Diary of Charles Francis Adams, volume 4

Sunday. 26th. CFA Sunday. 26th. CFA
Sunday. 26th.

The weather at last looks a little more in conjunction with the Season and the closing of Winter. Yet the whole surface of the Earth was covered with Ice this morning, making the walking difficult. I went to Meeting all day. Heard Mr. Frothingham from Ecclesiasticus 50. 6, 7, 8. “He was as the Morning star in the midst of a cloud: as the rainbow giving light in the bright clouds: and as the flower of roses in the spring of the year.” It was upon the respect to be paid to great men; occasioned more immediately by the celebration of Washington’s Anniversary. He considered the objections that had been made in two lights. First, as being directed against the practice of paying extraordinary devotion to man, second, as underrating the merits of others who were partners of the same struggle and producers of the same success. These he combated as unreasonable fears, for in the first place 248the man was dead, and could do no harm, in the second, nothing was claimed for him to the disparagement of others. He was in a degree the creature of circumstances which placed him at the head of our Revolution. He was a fitting Instrument chosen by Providence for a definite purpose. He then closed, by some severe strictures upon a Preacher who had vilified our Presidents at Albany. The whole in a strain of Eloquence of the first Order, and very far beyond the usual tone of the Preacher. A Mr. Green1 preached in the Afternoon from Acts 8. 30. “Understandest thou what thou readest?” There was no eloquence in him, but I obtained some information. He explained the manner in which the Testament should be treated. He considered it as the record of revelation and not the revelation itself. As designed not to be a system of morals to apply universally, but as intended for the information of the era in which it was written. It followed from this that in construing the Passages of the Testament, we should have regard to the local character of the illustrations and set it apart as distinct from the general rule which it conveyed. The first were used merely to impress the latter more strongly upon the mind, but have no binding force upon us. The rule however remains forever. He instanced several texts. I confess this gave me new ideas, though I suppose they are not original with him.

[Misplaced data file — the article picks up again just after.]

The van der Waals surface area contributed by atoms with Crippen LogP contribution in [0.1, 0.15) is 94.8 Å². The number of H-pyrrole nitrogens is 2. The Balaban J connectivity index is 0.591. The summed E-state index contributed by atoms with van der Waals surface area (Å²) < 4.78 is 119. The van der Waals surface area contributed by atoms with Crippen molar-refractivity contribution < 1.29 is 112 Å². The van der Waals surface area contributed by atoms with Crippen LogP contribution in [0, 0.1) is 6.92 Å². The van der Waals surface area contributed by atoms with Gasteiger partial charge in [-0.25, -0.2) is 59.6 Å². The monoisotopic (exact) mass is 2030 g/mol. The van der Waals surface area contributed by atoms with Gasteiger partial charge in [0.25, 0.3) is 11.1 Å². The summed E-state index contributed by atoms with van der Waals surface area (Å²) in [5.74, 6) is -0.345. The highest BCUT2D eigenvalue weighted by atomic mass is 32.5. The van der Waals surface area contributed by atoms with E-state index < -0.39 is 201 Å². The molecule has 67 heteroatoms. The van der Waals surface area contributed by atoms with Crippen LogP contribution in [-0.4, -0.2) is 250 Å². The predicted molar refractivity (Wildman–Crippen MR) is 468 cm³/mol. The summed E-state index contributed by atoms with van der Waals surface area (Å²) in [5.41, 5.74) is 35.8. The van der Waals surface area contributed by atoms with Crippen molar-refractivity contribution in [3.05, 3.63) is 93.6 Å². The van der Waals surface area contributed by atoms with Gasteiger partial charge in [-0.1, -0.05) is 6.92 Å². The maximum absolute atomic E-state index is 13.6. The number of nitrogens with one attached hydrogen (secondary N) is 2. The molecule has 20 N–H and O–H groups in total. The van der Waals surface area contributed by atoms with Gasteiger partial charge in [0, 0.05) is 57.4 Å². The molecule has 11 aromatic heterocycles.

Afternoon at home. Read a Sermon of Massillon’s upon the mixture of virtuous and wicked in the world. Text Matthew. 18. 15. “If thy brother shall trespass against thee, go and tell him his fault between thee and him alone: if he shall hear thee, thou hast gained thy brother.” He considers this mixture as beneficial in two ways. 1. Because the virtuous are either the safety or the condemnation of the wicked. By leaving them no palliation for misconduct 2. Because the bad teach lessons of instruction or conduce to the merit of the virtuous. I read it rather superficially.

Evening, did nothing. Conversation with my Wife. Read Dryden’s Absalom and Achitophel which contains many very masterly lines.2 Vigour is the great merit of them.


Samuel Green was the minister at the Union Church in Essex Street, Boston; James D. Green was the minister at a Congregational church in Cambridge ( Mass. Register, 1832).


The poems of Dryden read on each of the next several evenings are in vols. 1–2 of the edition of his Poetical Works at MQA owned by CFA; see vol. 2:369.

Monday. 27th. CFA Monday. 27th. CFA
Monday. 27th.

Very disagreeable day with snow. At the Office as usual. Passed the larger part of my time reading Gibbon and his doleful account of 249the sack of Rome and the spreading of the Barbarians over the face of the earth. It is all barren desolation. Received a very short letter from my Father merely saying that his engagements would be such, he should be entirely unable to write to me any more during this session. At the same time appointing me to the superintendence of his Affairs in Quincy, to the same extent at which I have those in Boston. I do not feel particularly pleased with the Job though it may add a trifle to my Compensation. The Cost of going out there to superintend will more than balance what I receive.1 Took a walk and then home. Afternoon I finished the Eclogues of Virgil besides writing an answer to my Fathers letter.2 This consumed my whole time.

Evening: my Wife had made an engagement to go and visit the Mother and Sisters of Mr. Frothingham.3 I accompanied her and Mr. & Mrs. F. There were several People there. I got through it pretty well. But my character is most exceedingly unfit for this kind of thing.


JQA to CFA, 20 Feb. (Adams Papers). CFA had proposed in his letter of 5 Feb. to JQA (LbC, Adams Papers) that he assume the management of JQA’s affairs in Quincy which had suffered somewhat when under the oversight of Deacon Spear. JQA’s acceptance included his agreement to CFA’s proposed charge for the service: 5 per cent “upon all Receipts from that Quarter.”


CFA to JQA (LbC, Adams Papers). For this letter, see below, entry for 7 March, note.


Mrs. Joanna Langdon Frothingham, the widow of Ebenezer and the mother of Rev. Nathaniel Frothingham, lived at 28 South Street. Her two unmarried daughters were Priscilla Langdon and Abigail Langdon, later Mrs. Thomas B. Wales ( Boston Directory, 1832–1833; Thomas B. Wyman Jr., The Frothingham Genealogy, Boston [1917], p. 42, 58, 96, 126).